Friends, Family Describe Jews Missing In Miami

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A man hangs a photo on a fence of someone missing near the site of an oceanfront condo building that partially collapsed in Surfside, Fla., Friday, June 25, 2021. (AP Photo/Gerald Herbert)

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Families around the world remained stuck between waning hopes and widening fears Saturday, two days after the stunning collapse of a 12-story condominium near Miami.

At least five people were killed and more than 150 people remained unaccounted for as rescuers continued to dig through the rubble of the Champlain Towers South in Surfside. The building was home to an international mix of foreign retirees, South American immigrants and Orthodox Jews, all with anxious loved ones across the globe.

Here are the stories of some of the missing:

TZVI AND INGRID “ITTY” AINSWORTH

Tzvi and Ingrd “Itty” Ainsworth were celebrating the birth of two new grandchildren. Their son in South Africa recently had a baby and their son in Florida had a baby just days ago, their niece Chana Harrel told The Associated Press on Saturday.

The couple, who are in their 60s, lived in Australia for nearly two decades before returning to South Florida to be near their children. The couple had seven children and many live in South Florida, including their daughter just blocks away, she said.

“Every person she encountered, ever in her life, became her friend. Everyone was treated as equals,” Chana Wasserman wrote in a Mother’s Day blog post to her mother Itty last year. “The guy at the laundromat, the guy working at the fruit market … ”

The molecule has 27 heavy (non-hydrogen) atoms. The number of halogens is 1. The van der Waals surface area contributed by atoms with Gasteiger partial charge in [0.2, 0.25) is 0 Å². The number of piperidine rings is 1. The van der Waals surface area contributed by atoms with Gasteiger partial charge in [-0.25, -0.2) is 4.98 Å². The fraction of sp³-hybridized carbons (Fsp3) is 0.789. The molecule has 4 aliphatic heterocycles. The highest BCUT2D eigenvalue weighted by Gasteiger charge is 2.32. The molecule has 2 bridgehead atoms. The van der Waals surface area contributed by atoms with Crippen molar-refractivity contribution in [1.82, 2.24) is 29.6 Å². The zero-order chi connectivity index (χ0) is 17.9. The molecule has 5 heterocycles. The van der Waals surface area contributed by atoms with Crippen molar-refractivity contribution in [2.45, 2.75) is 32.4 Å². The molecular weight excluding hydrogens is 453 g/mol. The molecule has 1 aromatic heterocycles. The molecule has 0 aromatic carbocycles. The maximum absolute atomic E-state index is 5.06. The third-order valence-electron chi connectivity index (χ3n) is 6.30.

Ingrid struggled with chronic pain issues, but didn’t let that darken her mood. She tried to focus on the positive, a sunny day, a long car ride that would seem tedious to many she reframed as a chance to talk and catch up, he daughter wrote.

“I know I will never be able to match my mother’s pure enthusiasm for life but it’s inspiring to watch,” Wasserman wrote.

Itty’s mother, a Holocaust survivor living in Miami Beach, is battling cancer and doesn’t know about the tragedy.

“They didn’t tell her. She’s not well,” Harrel. said. “It’s absolutely horrific.”

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BRAD AND GARY COHEN

Brothers Brad and Gary Cohen were both medical doctors who were active in their local communities. Brad Cohen was married to Soriya Cohen. She has spent hours outside the condo building, showing pictures of the siblings on her phone to anyone who will listen, desperate for updates.

“We need every bit of help we can get. This is the difference between life and death for so many people including possibly my husband if he’s still alive,” she told CBS News 4.

Dr. Brad Cohen was a popular orthopedic surgeon who specialized in sports medicine. A woman who answered the phone at his office Friday said, with sadness in her voice, that his patients adored him. He did his residency at the State University of Stony Brook in New York and a fellowship at Thomas Jefferson University Hospital in Philadelphia, according to his website.